SKIP TO PAGE CONTENT

Military Veteran Heads to A&M-Central Texas Inspired by Spouse’s Educational Journey

Sunday, Sep 8, 2019

Military Veteran Heads to A&M-Central Texas Inspired by Spouse’s Educational Journey

For the past 13 years, Temple resident, Michelle Lynn Hickey, 39, has lived a quiet, unassuming life. A veteran of the U.S. Army, working mom and devoted spouse, she has a job she loves, two great kids, and a good life.

But there is more to this extraordinary woman than meets the eye. There’s a deliberate intentionality to her actions, born years ago and once again brought forward in a way that is as subtle and strong as the woman herself.

Born in small town Port Arthur to a single mother, Hickey grew up with younger brother, Corey, and older sister, LaShonda, surrounded by an aunt and grandmother. Her mother, Peggy, worked from dawn to dusk as a prison guard.

Growing up, she says, she was shy. But her academic promise was evident. By the time she was in sixth grade, she began the gifted and talented program, taking on science, English, and math.

Still, she admits, she was out of her element at school, occasionally teased and she remembers, marginalized by the in crowd. And so, upon graduating, she made the decision to join the Army.

She laughs as she remembers that time, leaning forward to raise her hands in exasperation and nostalgia.

“I was a horrible runner,” she confessed. “There was one woman in our company who would call out my name when I ran – back then it was Michelle Sloan – she’d pronounce it four syllables, so it sounded like, ‘C’mon, Suh-lone!’

Everything I missed in school, I found in the military. I’d always wanted that sense of comraderie where individuals came together as a team to support each other.”

Occasionally, she says, the other men and women in her platoon would run with her during practice, calling out her name in cadence as she kept trying.

By the time the 16 week training was over, Hickey had improved, but not quite enough to feel certain she could make the one-mile requirement.

And so, during the final run, a member of her platoon, Sgt. Jimenez, voluntarily ran alongside her, pacing her and encouraging her through every step until she had finished.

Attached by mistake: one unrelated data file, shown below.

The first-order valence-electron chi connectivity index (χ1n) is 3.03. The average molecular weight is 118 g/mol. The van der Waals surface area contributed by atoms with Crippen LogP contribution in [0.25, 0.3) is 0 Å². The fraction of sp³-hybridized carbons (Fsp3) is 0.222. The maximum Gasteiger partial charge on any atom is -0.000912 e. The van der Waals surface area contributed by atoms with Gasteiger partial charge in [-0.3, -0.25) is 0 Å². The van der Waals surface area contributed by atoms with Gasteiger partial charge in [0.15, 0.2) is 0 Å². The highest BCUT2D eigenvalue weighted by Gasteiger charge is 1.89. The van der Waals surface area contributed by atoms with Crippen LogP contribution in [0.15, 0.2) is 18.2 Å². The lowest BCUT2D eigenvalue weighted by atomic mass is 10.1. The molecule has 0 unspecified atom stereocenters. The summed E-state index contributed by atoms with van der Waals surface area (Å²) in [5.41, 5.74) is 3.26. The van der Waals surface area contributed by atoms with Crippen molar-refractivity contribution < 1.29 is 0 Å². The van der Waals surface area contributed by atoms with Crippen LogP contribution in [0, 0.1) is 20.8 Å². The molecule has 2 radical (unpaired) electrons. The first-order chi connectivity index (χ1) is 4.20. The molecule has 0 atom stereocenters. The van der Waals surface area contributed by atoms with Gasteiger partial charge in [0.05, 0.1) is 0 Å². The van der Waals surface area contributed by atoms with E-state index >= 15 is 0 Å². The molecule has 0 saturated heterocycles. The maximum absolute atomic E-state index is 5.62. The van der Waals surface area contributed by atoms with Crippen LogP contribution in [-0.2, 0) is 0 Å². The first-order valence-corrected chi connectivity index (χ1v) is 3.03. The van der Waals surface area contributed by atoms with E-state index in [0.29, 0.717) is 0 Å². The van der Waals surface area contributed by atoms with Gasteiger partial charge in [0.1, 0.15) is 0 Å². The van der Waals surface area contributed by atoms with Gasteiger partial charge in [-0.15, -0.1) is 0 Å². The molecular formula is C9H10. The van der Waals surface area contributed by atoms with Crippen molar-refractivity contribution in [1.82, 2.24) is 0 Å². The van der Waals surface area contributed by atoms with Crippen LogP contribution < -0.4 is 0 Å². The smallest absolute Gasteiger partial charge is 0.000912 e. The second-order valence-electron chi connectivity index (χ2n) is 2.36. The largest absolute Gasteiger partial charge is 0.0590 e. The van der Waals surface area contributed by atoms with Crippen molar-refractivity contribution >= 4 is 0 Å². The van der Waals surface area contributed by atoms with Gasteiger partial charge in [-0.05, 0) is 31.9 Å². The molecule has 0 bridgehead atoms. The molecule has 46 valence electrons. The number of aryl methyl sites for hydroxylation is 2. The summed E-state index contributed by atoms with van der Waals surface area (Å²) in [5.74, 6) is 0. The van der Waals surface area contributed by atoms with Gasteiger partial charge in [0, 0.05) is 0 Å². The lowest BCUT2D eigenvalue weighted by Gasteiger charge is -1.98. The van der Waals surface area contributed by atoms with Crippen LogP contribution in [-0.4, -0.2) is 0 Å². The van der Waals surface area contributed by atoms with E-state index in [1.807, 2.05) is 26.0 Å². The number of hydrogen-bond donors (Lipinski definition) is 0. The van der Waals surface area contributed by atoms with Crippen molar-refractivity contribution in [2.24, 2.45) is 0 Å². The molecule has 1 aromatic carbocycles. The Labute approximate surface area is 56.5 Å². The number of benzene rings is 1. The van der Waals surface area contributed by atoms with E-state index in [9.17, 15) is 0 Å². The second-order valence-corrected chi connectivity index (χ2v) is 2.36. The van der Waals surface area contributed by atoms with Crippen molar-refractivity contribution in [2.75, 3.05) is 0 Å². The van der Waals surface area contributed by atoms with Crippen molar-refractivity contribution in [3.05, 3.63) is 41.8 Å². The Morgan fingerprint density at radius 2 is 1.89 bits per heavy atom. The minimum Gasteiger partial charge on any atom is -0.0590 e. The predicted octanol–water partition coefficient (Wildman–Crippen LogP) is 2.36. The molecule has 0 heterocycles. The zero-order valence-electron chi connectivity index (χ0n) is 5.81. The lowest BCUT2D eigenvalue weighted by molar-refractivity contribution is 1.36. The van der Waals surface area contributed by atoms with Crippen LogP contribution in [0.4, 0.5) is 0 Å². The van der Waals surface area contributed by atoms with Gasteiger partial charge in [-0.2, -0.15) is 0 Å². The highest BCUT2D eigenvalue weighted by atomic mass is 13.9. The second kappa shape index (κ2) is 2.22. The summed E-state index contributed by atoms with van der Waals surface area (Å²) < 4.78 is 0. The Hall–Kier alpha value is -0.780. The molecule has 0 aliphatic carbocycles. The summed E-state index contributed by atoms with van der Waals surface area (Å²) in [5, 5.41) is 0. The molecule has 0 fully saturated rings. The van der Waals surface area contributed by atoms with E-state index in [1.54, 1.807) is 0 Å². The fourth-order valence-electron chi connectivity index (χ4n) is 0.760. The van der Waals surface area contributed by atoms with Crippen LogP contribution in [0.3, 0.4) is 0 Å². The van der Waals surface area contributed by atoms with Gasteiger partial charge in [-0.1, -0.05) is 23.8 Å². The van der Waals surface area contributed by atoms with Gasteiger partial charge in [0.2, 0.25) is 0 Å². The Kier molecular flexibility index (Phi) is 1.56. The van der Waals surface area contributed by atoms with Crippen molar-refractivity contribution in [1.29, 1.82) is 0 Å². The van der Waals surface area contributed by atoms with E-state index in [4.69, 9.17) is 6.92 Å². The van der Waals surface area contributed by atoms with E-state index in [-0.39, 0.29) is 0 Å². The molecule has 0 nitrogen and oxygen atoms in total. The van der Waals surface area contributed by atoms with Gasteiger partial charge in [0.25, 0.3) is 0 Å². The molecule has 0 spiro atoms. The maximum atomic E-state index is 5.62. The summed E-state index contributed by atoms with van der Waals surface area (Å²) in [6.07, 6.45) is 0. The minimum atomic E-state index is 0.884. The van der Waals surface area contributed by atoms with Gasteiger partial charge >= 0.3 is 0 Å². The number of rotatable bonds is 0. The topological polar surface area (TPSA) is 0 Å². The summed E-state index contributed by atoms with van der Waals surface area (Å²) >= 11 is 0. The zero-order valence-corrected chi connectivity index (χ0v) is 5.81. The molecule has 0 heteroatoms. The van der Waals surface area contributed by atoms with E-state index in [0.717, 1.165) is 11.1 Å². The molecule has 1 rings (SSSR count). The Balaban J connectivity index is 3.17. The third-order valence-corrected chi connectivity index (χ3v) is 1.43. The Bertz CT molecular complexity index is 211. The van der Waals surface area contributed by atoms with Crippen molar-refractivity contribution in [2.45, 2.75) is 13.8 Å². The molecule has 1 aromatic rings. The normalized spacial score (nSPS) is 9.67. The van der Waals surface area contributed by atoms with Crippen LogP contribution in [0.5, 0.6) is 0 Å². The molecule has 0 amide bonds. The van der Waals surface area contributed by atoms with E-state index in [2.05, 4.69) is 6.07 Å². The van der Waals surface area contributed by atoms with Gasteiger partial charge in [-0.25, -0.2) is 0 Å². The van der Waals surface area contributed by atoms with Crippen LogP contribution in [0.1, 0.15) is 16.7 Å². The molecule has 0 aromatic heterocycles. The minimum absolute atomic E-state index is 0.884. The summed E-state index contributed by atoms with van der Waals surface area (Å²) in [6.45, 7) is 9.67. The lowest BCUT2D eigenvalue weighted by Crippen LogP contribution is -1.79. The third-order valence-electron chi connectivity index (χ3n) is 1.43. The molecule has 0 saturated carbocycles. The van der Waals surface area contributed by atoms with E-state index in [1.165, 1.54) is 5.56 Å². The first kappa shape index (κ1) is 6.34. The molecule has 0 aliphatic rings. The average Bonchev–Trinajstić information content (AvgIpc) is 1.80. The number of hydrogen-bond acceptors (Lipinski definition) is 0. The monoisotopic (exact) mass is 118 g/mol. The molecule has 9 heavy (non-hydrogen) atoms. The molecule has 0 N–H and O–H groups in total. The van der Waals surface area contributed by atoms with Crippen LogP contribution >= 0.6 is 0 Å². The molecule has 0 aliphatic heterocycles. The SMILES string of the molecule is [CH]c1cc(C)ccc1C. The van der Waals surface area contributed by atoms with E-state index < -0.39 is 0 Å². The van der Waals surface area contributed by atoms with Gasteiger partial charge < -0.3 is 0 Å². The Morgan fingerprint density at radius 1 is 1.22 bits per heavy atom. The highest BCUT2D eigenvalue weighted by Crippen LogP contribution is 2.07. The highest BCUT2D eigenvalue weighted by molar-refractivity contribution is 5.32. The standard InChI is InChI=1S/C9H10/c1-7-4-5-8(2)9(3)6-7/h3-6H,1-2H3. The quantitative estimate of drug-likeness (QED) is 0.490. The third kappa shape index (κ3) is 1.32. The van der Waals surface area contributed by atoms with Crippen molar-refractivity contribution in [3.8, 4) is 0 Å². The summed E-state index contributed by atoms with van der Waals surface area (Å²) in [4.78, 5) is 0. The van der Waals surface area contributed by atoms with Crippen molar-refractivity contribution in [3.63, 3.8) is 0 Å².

Even after all of these years, she says, that moment stays with her as the most valuable of lessons: A little encouragement, she says, can have an extraordinary impact.

And so, it’s difficult not to admire this woman – the soft-spoken former soldier, veteran, spouse and mom – who didn’t just survive boot camp and a one-mile fitness test, but who embraced the values she learned there, applying them decades later in support of her spouse and family.

“Years ago, my husband, Kino, had a set back,” she explained. “He tried going to a university, and it just didn’t work out for him. After a year of trying, he hadn’t lived up to his expectations. The disappointment changed him. He was so demoralized, he held himself back. He thought it was his fault.”

One day, she says, she received an email from her employer. A program had been developed for employees of the V.A. Hospital who were interested in returning to college. Both husband and wife were employed there, so she sent it to him, asking him what he thought if ‘they’ tried again. 

His first response wasn’t what I thought it might be,” she laughed. “He got annoyed with me. He pointed out that it would be ‘him’ taking the classes, doing the work, traveling to and from college, and balancing work and family. He still had his doubts that he could do it.”

Eventually, she said, he set his uncertainties aside, and took his first tentative steps toward his degree, attending Central Texas College.

Not only did he do well there, he thrived. In time, he found his stride, transferring to A&M-Central Texas where he earned his undergraduate degree in social work with honors. Last year, he received his MSW from The Diana R. Garland School of Social Work at Baylor University, graduating with honors and designated outstanding graduate student.

“He graduated with a near-perfect grade point average,” she said, again beaming with pride. “He just passed his licensure examination and has accepted a position at the V.A. Hospital as a social worker in the Homeless Veteran’s Clinic.

And now, it’s her turn. The woman who simultaneously began her own educational journey while re-inspiring her husband’s long-held dream of a university degree, who completed her associates degree with honors from Temple College while supporting her husband through a full-time year of graduate study, keeping the home fires lit and the bills paid, is now following in her spouses footprints, accepted into A&M-Central Texas this summer, pursuing her undergraduate degree in computer information systems.

And he is right there, she says, returning the encouragement in anticipation of her graduation in 2021.

Still, she blushes when anyone suggests that there’s a story to be told here, a soft shade of pink rising up on her caramel skin. The way she sees it, she has paid it forward – all of the encouragement she learned on a quarter mile track during basic training – and the reward is seeing her husband and family thriving and the knowledge that a little encouragement goes a long way.

“Think about it,” she says, “about what would happen to our world if we just took the time to encourage each other more. It’s what service in the Army taught me. It’ll always be a part of our family and our future.”

Read cover on external web site.